For the last several weeks I’ve been circling around the legacy of Charlie Chaplin, with posts about him, his influences, and his contemporaries. This week I return to where I started, the man himself, to look not as Chaplin’s aesthetics but his ethics. There’ s something very important about the little fella I haven’t remarked on, and now is the time.
Let’s just start by saying that The Immigrant is my favorite Chaplin film, but that it got to be that by earning the spot. You see, I used to go around to elementary schools with a 16mm projector and put on an hour-long show of short comedies. I’d originally intended it to be a rotating selection, chosen by my mood at the moment and whatever tied in best with what the class was working on at the time. Sometimes I might include Big Business if it was Christmastime, or some Melies shorts if the class had been studying France, and so on. But very quickly on, I realized that for every class and every time I did this, The Immigrant got the biggest reaction. It became the tentpole of the show, by default.
I’ve had kids come up to me, years later, and recognize me—you’re the guy who showed us that Charlie Chaplin film. I showed a bunch of stuff, but that’s the one they remember. Keaton’s One Week, the two reel version of Harold Lloyd’s Hot Water, Harry Langdon’s Remember When—those were fleeting, ephemeral moments. Chaplin’s The Immigrant made an impression on these kids, and I decided to start studying it closely.
It’s March 1, 1916 (or its November 1915 if you want to be pedantic and argumentative. I know who you are, and I’m ready for you). Let’s start again: It’s March 1, 1916. There. This is the day that the first film in the “Mishaps of Musty Suffer” series is released: Cruel and Unusual.
For the next two years, Musty Suffer’s mishaps will unspool over a raucous cycle of unruly two-reel shorts, full of surreal imagery and violent slapstick. Largely forgotten today, but available to the curious in an outstanding set of DVDs, the Musty Suffer films are remarkable both for what they are and also for what they are not. They are artifacts of what happens when talented and inventive people go significantly out of their way to take the road not traveled. And to understand just why these singular oddities deserve special attention beyond their immediate joys, we need to focus on the significance of that date—these would make sense if they’d been a few years before, or a few years after. But 1916?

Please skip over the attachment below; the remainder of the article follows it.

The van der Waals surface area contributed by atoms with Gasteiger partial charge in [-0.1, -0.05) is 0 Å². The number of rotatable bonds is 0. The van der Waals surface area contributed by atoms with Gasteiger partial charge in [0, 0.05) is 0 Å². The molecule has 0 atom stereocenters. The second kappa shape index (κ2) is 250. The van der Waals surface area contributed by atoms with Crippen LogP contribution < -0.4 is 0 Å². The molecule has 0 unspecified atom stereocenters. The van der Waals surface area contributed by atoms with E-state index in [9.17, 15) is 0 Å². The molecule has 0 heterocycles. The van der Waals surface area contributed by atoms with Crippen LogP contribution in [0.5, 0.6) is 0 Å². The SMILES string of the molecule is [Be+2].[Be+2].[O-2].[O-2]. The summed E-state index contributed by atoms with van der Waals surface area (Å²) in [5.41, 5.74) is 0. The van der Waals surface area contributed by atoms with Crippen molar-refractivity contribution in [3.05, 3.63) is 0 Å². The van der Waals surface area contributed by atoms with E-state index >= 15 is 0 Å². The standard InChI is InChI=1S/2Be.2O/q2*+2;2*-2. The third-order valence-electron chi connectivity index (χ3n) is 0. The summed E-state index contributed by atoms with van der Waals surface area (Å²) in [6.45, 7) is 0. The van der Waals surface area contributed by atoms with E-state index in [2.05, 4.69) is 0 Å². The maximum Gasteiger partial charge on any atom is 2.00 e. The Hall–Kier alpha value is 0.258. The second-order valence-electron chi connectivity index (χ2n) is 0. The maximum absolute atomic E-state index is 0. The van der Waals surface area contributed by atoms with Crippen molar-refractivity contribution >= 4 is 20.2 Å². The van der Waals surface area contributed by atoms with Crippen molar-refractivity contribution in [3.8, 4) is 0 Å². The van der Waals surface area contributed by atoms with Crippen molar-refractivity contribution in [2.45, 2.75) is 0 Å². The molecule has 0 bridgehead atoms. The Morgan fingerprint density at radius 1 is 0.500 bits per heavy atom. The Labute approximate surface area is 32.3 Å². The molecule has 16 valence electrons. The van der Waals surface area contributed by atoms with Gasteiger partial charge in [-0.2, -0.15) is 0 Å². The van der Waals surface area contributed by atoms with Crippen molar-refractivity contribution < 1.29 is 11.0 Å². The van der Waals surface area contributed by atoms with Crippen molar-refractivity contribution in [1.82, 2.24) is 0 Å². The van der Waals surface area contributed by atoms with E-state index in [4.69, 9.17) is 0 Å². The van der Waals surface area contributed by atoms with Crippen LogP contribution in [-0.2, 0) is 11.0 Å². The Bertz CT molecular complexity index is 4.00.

That’s just nuts.
There’s an autographed photo of Charlie Chaplin, inscribed “To the one and only Max, “The Professor”. From his disciple, Charlie Chaplin. May 12th 1917.”
The “Max” in this scenario was Max Linder, the seminal French comedian. Chaplin was often stingy about acknowledging his debts to his various collaborators and peers, but he was never shy about praising Linder. When Max Linder, died, Chaplin shuttered his studio for a day out of respect.
Linder’s influence extended far beyond Chaplin, though. His screen comedy laid the groundwork for the entirety of the silent comedy era that followed: he made films full of absurd sight gags and slapstick, grounded in character and driven by farcical situations. There’s scarcely a comedian who came in his wake whose work does not bear an overt and demonstrable debt to Linder’s.
That being said, Linder’s films are not nearly as well known as you’d expect given that background. Some of his best works show up on TCM from time to time and are available on DVD; some of his pioneering early shorts are available on a Blu-Ray box set from France—true, true. But being available and being watched are two different things.
Linder’s legacy is clouded, you see, by the unsettling facts of his life. If I tell you “Max Linder is a genius of comedy, go see his films,” your next question is going to be, “Sounds great—tell me more about him.” At which point, this whole conversation takes a sudden dark turn, and that’s the problem.
Lately I’ve been enjoying the outstanding Blu Ray box set from Flicker Alley of Charlie Chaplin’s Essanay films from 1915-1916 (do you own one of your own? Why not?). And while watching them, I found myself falling down a rabbit hole. It’s a rabbit hole that other Chapliniacs (Chapliniados? Chaplinners? Chaplinians?) have fallen down before—some have even pursued it to absurd, quixotic lengths. But, being the obsessive fella that I am, I burrowed down this well-worn path too, and finally emerged for air. I’d like to take this week’s post to share my journey, perhaps to help spare some other poor sod from wasting as much time as I did.
This is the story of three movies. One of these movies was never made. The second was made, but has at times been alleged to be a wrongheaded bastardization of its creator’s true intentions. The third film is most decidedly a wrongheaded bastardization, but was deceptively promoted as being the real deal.